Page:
Composer Mohammed Fairouz
It’s premature to relegate poetry to mausoleums or crypts. In some places in the world, people cry, break down and weep to poetry. They lose it. It happens in well-worn cafés in Middle Eastern cities like Cairo, Beirut and Marrakech when storytellers take the floor. Same when fakirs near Karachi entrance crowds with their Sufi recitations. As people cast off their certainties, they open themselves. They inhale and exhale through their emotional pores.
Would listeners of poetry in the US ever break down and cry? Probably not. Their physical reactions would be more visceral, in your face, even violent. That’s the language that curators and editors of poetry magazines use when describing their ideal experience. They want poetry to knock their socks off (mild); shake them to their core, be blown away, be torched and tornadoed, be changed forever. Emily Dickinson may have established the esteemed American tradition when she said, “If I feel physically that the top of my head were taken off, I know it’s poetry.”
Composer Mohammed Fairouz reaches for the cleansing experience of poetry on his new album, Follow, Poet – deep emotive feeling rather than a Poltergeist 360 degree rotation of your head. His work is an imaginative crossroads of culture and convivencia. The classical musician sets the moving, inquiring poems of W. H. Auden, sung by mezzo-soprano Kate Lindsey, to his percussive music. He records recitations of Seamus Heaney poems.
His love of Irish poets is fascinating for an American with Arab roots born in 1985. He is cosmopolitan. Fairouz drops in “found material” like a rapper, lines about the arts from a riveting speech of John F. Kennedy: “When power corrupts, poetry cleanses.”
Isn’t the poet one who journeys and carries his or her truth to others? In this way, Fairouz composes a five-part ballet to honor Anwar Sadat, the man who had the courage to cross cultures and recognize Israel. Fairouz also crosses borders. In previous work, Symphony #3, Poems and Prayers, the composer began with Kaddish, the Jewish prayer for the dead, and included lyrics by the Palestinian poets Fadwa Tuqan and Mahmoud Darwish, and Israeli poet Yehida Amichai. He talks about his inclusive process in the following interview: http://onbeing.org/program/transcript/7517#main_content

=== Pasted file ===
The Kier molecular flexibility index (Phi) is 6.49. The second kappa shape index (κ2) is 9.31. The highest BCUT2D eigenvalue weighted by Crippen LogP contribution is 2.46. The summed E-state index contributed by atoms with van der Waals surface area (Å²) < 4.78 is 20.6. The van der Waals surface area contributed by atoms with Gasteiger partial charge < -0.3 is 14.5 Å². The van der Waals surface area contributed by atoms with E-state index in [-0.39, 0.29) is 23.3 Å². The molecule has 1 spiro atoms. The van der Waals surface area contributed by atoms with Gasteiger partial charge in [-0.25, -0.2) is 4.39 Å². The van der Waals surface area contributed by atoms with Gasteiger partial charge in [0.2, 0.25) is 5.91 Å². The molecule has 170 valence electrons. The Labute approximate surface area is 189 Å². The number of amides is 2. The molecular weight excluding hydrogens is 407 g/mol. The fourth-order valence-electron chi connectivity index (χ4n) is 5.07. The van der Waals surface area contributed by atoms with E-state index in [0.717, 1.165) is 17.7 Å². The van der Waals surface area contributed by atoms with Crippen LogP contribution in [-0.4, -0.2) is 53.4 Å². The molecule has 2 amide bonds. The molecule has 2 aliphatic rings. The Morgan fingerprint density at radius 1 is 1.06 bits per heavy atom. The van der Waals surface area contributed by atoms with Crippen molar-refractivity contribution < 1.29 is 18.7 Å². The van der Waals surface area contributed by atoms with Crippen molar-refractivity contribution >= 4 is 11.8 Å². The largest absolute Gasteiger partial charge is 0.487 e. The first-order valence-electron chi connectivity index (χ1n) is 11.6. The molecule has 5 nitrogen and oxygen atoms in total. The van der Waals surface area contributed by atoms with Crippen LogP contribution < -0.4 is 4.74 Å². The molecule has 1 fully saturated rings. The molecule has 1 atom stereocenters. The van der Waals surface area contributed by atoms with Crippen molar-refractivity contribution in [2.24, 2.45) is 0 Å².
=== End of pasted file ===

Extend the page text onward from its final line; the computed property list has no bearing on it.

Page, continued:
Fairouz closes his album with recitation of Auden’s journey from near cultural devastation to light, “In Memory of W.B. Yeats.” The title comes from this stanza:
Follow, poet, follow right
To the bottom of the night,
With your unconstraining voice
Still persuade us to rejoice.
Very shrewd to address the needs of part of your audience by recontextusluzing Dickinson’s iconic statement. Suddenly the ground shifts. We get a glimpse — more and more– of s new poetics, one grounded in polyvocal culture springing from ancient liturgical traditions instead of the lonely self-consciousness of modern ego-reflexivity. Yes lots of big words there check ’em out!
Poetry is like water. Flows where it sees the opening. People who have all the answers are emotionally impenetrable. They are not vulnerable, they don’t let poetry in. So it has to find its way among “marginalized,” who by definition, do not accept the dominant culture’s answers. Irish, Arabs, Jews — these are the people who were traditionally marginalized and thus are still open to poetry.
Agreed, Vladimir. People who assume themselves to be masters of the universe might see themselves in Auden’s poem “In memory of WB Yeats”: “But in the importance and noise of tomorrow/When the brokers are roaring like beasts on the floor of the Bourse/And the poor have the sufferings to which they are fairly accustomed/And each in the cell of himself is almost convinced of his freedom.” They don’t see how trapped they are inside the cells of themselves and in their certainties. But of course all people have the capability of being vulnerable. And the “marginalized” or “sensitized” must recognize their participation in being, not simply their own suffering.
These ideas lack currency not because people haven’t read Auden et al. What’s missing is an awareness of how radical in terms of neo-liberalism this critique is. The autonomous modern self, authorized by modern ideas of objectivity, leads to forgetfulness of being — by being I mean each self’s identity in creation or reality.mi don’t mean Heidegger’s univocal being which is default in today’s intellectual culture. I’ve noticed the refusal of critics of Heaney to acknowledge his metaphysical dimension, especially in the later poems. Critics of Celan refuse to acknowledge the dialogical sacred aspect of his vision. There is growing scholarship on alternatives to modernism, so maybe the tide will turn, but poets need to be more aware of the logic of modern nihilism and the richness of the apophatic traditions.